Relationship among Sex, Pattern of Weakness and Treatment Outcomes of Post-Stroke Patients: A Register-Based Longitudinal Study
Introduction: Differences in stroke care and health outcomes between males and females are debated globally. Sex differences in functional outcomes after stroke rehabilitation are poorly investigated in the context of Nepal. This study aimed to explore the relationship among patients’ sex, side of weakness, and post-stroke health outcomes after rehabilitation in a hilly western region of Nepal. Methods: A register-based longitudinal study was conducted in a rehabilitation center including all consecutive patients with stroke who came for rehabilitation ( ayurvedic, homeopathic, acupuncture, and physiotherapy ) from March 2018 to March 2020.
Modified Rankin Scale score at a three-month follow-up after a visit to the center was the main outcome measure. It was reported using relative risk and 95% confidence intervals. Results: The study included 384 stroke patients, among them 241 (62.8%) were males. Right-sided weakness was 1.262 times (RR =1.262, 95% CI = 1.016-1.567) more likely in males than in females. Male stroke patients were 1.104 times more likely to achieve a good outcome than females (RR=1.104, 95% CI = 1.007-1.211) and these findings were statistically significant. There was no association between the side of weakness and the outcome. Conclusion: More males,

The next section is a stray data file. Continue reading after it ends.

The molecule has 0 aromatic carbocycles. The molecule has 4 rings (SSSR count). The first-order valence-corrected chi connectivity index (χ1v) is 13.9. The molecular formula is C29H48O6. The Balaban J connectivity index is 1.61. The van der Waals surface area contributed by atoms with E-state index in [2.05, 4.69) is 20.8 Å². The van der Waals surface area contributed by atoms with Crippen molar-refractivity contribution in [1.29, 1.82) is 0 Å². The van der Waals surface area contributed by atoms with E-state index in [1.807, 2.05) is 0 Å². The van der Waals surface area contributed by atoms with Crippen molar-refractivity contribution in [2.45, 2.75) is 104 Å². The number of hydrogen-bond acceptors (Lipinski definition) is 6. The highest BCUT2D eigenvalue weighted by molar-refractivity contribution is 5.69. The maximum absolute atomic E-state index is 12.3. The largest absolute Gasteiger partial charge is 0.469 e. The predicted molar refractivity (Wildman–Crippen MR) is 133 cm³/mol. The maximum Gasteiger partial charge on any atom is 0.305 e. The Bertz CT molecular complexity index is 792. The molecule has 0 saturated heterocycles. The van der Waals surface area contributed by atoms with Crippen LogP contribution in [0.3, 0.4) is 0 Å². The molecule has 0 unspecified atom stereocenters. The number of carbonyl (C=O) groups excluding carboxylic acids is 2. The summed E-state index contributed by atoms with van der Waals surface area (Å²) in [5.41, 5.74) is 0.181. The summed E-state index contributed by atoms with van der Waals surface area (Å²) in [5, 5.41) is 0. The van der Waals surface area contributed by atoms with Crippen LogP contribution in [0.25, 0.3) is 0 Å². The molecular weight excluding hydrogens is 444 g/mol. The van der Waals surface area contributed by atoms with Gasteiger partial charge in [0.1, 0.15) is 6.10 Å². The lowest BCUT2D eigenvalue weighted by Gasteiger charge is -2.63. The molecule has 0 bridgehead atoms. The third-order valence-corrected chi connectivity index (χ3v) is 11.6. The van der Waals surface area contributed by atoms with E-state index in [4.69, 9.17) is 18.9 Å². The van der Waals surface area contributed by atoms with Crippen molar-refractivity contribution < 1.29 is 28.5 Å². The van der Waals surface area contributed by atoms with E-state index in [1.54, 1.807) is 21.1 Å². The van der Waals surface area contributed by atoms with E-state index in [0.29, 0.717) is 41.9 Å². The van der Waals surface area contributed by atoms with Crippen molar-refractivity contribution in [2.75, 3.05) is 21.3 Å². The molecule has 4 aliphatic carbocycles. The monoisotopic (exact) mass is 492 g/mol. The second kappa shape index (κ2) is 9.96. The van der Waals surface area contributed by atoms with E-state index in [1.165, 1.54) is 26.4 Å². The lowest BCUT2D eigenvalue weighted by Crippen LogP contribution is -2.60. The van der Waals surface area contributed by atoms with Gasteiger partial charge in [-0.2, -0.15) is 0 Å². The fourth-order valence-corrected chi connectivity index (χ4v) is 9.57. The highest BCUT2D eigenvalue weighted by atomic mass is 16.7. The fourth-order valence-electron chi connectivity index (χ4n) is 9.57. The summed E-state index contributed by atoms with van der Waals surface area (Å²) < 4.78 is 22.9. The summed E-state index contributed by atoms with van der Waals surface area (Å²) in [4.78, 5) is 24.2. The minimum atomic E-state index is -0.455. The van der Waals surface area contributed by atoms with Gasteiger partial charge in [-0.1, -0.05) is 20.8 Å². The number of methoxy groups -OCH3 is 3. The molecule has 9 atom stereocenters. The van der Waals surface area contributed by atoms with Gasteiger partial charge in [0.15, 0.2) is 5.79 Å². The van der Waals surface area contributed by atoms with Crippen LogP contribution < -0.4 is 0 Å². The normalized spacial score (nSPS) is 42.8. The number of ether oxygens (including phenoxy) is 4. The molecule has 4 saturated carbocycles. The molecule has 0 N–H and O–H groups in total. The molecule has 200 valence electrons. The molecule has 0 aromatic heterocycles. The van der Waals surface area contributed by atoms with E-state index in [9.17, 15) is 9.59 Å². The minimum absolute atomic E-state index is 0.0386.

compared to females, visited for rehabilitation and achieved a good outcome (mRS0-2) after three months. Right-sided weakness was more common in males than in females.
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